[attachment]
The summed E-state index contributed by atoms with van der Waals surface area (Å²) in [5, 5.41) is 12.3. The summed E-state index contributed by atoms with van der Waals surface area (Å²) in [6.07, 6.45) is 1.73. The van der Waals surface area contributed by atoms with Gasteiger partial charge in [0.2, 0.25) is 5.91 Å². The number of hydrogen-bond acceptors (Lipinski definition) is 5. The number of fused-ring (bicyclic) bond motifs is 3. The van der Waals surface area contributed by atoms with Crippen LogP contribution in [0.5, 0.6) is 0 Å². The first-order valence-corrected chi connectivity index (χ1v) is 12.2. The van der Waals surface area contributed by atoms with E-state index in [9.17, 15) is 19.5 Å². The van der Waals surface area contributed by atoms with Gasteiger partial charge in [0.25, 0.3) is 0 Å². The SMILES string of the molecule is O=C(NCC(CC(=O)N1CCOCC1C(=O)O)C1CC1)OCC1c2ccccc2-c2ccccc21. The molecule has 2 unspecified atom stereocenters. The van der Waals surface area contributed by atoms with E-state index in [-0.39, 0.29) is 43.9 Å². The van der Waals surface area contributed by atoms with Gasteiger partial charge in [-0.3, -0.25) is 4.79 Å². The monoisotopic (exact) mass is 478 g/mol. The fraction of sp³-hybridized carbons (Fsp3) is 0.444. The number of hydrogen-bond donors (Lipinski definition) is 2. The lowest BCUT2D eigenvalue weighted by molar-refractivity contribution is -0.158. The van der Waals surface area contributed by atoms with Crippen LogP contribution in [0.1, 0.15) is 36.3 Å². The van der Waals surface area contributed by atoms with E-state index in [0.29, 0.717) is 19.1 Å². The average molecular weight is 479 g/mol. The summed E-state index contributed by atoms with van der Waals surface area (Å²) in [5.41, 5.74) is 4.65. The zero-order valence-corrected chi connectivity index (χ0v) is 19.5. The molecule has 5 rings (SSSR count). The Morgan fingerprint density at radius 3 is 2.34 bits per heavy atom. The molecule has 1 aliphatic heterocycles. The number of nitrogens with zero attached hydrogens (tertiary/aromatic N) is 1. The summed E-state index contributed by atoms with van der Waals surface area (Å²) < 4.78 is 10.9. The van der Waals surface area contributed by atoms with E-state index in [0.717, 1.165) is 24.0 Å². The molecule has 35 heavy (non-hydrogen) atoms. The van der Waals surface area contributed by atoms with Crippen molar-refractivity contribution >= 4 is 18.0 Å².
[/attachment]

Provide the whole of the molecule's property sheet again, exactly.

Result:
The summed E-state index contributed by atoms with van der Waals surface area (Å²) in [5, 5.41) is 12.3. The summed E-state index contributed by atoms with van der Waals surface area (Å²) in [6.07, 6.45) is 1.73. The van der Waals surface area contributed by atoms with Gasteiger partial charge in [0.2, 0.25) is 5.91 Å². The number of hydrogen-bond acceptors (Lipinski definition) is 5. The number of fused-ring (bicyclic) bond motifs is 3. The van der Waals surface area contributed by atoms with Crippen LogP contribution in [0.5, 0.6) is 0 Å². The first-order valence-corrected chi connectivity index (χ1v) is 12.2. The van der Waals surface area contributed by atoms with E-state index in [9.17, 15) is 19.5 Å². The van der Waals surface area contributed by atoms with Gasteiger partial charge in [0.25, 0.3) is 0 Å². The SMILES string of the molecule is O=C(NCC(CC(=O)N1CCOCC1C(=O)O)C1CC1)OCC1c2ccccc2-c2ccccc21. The molecule has 2 unspecified atom stereocenters. The van der Waals surface area contributed by atoms with E-state index in [-0.39, 0.29) is 43.9 Å². The van der Waals surface area contributed by atoms with Gasteiger partial charge in [-0.3, -0.25) is 4.79 Å². The monoisotopic (exact) mass is 478 g/mol. The fraction of sp³-hybridized carbons (Fsp3) is 0.444. The number of hydrogen-bond donors (Lipinski definition) is 2. The lowest BCUT2D eigenvalue weighted by molar-refractivity contribution is -0.158. The van der Waals surface area contributed by atoms with Crippen LogP contribution in [0.1, 0.15) is 36.3 Å². The van der Waals surface area contributed by atoms with E-state index in [0.29, 0.717) is 19.1 Å². The average molecular weight is 479 g/mol. The summed E-state index contributed by atoms with van der Waals surface area (Å²) in [5.41, 5.74) is 4.65. The zero-order valence-corrected chi connectivity index (χ0v) is 19.5. The molecule has 5 rings (SSSR count). The Morgan fingerprint density at radius 3 is 2.34 bits per heavy atom. The molecule has 1 aliphatic heterocycles. The number of nitrogens with zero attached hydrogens (tertiary/aromatic N) is 1. The summed E-state index contributed by atoms with van der Waals surface area (Å²) < 4.78 is 10.9. The van der Waals surface area contributed by atoms with E-state index in [0.717, 1.165) is 24.0 Å². The molecule has 35 heavy (non-hydrogen) atoms. The van der Waals surface area contributed by atoms with Crippen molar-refractivity contribution >= 4 is 18.0 Å².